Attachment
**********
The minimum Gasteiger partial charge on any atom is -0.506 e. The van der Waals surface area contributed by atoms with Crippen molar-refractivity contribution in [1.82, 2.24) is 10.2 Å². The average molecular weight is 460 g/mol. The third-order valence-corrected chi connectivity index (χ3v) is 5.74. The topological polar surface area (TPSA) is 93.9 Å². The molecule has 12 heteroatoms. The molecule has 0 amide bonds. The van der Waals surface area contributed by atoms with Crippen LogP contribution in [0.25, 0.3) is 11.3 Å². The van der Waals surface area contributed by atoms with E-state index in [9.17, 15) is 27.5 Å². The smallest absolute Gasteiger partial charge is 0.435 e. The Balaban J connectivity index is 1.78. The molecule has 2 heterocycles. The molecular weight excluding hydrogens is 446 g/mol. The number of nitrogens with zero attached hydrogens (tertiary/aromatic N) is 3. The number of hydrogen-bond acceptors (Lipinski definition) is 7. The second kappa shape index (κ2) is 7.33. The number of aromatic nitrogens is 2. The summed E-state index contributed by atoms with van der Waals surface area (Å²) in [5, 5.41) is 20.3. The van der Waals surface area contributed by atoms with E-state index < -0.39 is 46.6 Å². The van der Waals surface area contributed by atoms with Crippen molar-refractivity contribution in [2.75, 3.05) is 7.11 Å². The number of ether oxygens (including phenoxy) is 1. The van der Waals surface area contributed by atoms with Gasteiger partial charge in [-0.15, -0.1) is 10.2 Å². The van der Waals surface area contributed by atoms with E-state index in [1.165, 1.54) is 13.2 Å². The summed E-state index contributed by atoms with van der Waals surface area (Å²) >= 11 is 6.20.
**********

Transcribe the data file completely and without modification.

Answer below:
The minimum Gasteiger partial charge on any atom is -0.506 e. The van der Waals surface area contributed by atoms with Crippen molar-refractivity contribution in [1.82, 2.24) is 10.2 Å². The average molecular weight is 460 g/mol. The third-order valence-corrected chi connectivity index (χ3v) is 5.74. The topological polar surface area (TPSA) is 93.9 Å². The molecule has 12 heteroatoms. The molecule has 0 amide bonds. The van der Waals surface area contributed by atoms with Crippen LogP contribution in [0.25, 0.3) is 11.3 Å². The van der Waals surface area contributed by atoms with E-state index in [9.17, 15) is 27.5 Å². The smallest absolute Gasteiger partial charge is 0.435 e. The Balaban J connectivity index is 1.78. The molecule has 2 heterocycles. The molecular weight excluding hydrogens is 446 g/mol. The number of nitrogens with zero attached hydrogens (tertiary/aromatic N) is 3. The number of hydrogen-bond acceptors (Lipinski definition) is 7. The second kappa shape index (κ2) is 7.33. The number of aromatic nitrogens is 2. The summed E-state index contributed by atoms with van der Waals surface area (Å²) in [5, 5.41) is 20.3. The van der Waals surface area contributed by atoms with E-state index < -0.39 is 46.6 Å². The van der Waals surface area contributed by atoms with Crippen molar-refractivity contribution in [2.75, 3.05) is 7.11 Å². The number of ether oxygens (including phenoxy) is 1. The van der Waals surface area contributed by atoms with Gasteiger partial charge in [-0.15, -0.1) is 10.2 Å². The van der Waals surface area contributed by atoms with E-state index in [1.165, 1.54) is 13.2 Å². The summed E-state index contributed by atoms with van der Waals surface area (Å²) >= 11 is 6.20.